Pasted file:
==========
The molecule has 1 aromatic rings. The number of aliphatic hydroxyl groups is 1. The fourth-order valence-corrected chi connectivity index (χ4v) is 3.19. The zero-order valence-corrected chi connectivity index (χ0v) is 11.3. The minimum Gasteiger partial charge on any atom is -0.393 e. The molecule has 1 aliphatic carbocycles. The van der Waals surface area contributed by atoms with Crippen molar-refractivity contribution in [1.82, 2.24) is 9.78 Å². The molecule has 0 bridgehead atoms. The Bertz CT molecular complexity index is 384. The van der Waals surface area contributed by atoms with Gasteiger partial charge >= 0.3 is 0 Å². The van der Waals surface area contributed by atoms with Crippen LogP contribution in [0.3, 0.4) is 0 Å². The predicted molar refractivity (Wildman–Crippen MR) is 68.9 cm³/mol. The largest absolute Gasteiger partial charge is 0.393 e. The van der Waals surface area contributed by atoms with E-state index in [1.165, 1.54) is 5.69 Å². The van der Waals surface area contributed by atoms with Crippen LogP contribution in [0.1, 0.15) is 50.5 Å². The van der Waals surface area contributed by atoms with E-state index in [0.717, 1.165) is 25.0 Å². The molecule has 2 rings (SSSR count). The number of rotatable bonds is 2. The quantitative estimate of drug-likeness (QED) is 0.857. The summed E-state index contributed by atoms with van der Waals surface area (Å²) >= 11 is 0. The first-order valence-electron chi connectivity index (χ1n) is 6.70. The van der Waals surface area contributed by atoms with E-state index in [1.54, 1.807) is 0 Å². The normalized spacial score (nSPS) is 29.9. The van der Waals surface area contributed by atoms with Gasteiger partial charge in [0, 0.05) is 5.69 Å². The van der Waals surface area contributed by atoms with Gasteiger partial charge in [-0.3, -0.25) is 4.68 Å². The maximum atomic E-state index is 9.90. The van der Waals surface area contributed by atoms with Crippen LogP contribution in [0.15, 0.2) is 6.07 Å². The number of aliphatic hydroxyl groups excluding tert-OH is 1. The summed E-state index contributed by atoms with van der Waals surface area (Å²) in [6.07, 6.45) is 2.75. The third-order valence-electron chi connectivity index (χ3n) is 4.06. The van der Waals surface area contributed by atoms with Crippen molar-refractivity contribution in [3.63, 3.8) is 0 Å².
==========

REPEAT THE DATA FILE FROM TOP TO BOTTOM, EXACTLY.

The molecule has 1 aromatic rings. The number of aliphatic hydroxyl groups is 1. The fourth-order valence-corrected chi connectivity index (χ4v) is 3.19. The zero-order valence-corrected chi connectivity index (χ0v) is 11.3. The minimum Gasteiger partial charge on any atom is -0.393 e. The molecule has 1 aliphatic carbocycles. The van der Waals surface area contributed by atoms with Crippen molar-refractivity contribution in [1.82, 2.24) is 9.78 Å². The molecule has 0 bridgehead atoms. The Bertz CT molecular complexity index is 384. The van der Waals surface area contributed by atoms with Gasteiger partial charge >= 0.3 is 0 Å². The van der Waals surface area contributed by atoms with Crippen LogP contribution in [0.3, 0.4) is 0 Å². The predicted molar refractivity (Wildman–Crippen MR) is 68.9 cm³/mol. The largest absolute Gasteiger partial charge is 0.393 e. The van der Waals surface area contributed by atoms with E-state index in [1.165, 1.54) is 5.69 Å². The van der Waals surface area contributed by atoms with Crippen LogP contribution in [0.1, 0.15) is 50.5 Å². The van der Waals surface area contributed by atoms with E-state index in [0.717, 1.165) is 25.0 Å². The molecule has 2 rings (SSSR count). The number of rotatable bonds is 2. The quantitative estimate of drug-likeness (QED) is 0.857. The summed E-state index contributed by atoms with van der Waals surface area (Å²) >= 11 is 0. The first-order valence-electron chi connectivity index (χ1n) is 6.70. The van der Waals surface area contributed by atoms with E-state index in [1.54, 1.807) is 0 Å². The normalized spacial score (nSPS) is 29.9. The van der Waals surface area contributed by atoms with Gasteiger partial charge in [0, 0.05) is 5.69 Å². The van der Waals surface area contributed by atoms with Gasteiger partial charge in [-0.3, -0.25) is 4.68 Å². The maximum atomic E-state index is 9.90. The van der Waals surface area contributed by atoms with Crippen LogP contribution in [0.15, 0.2) is 6.07 Å². The number of aliphatic hydroxyl groups excluding tert-OH is 1. The summed E-state index contributed by atoms with van der Waals surface area (Å²) in [6.07, 6.45) is 2.75. The third-order valence-electron chi connectivity index (χ3n) is 4.06. The van der Waals surface area contributed by atoms with Crippen molar-refractivity contribution in [3.63, 3.8) is 0 Å².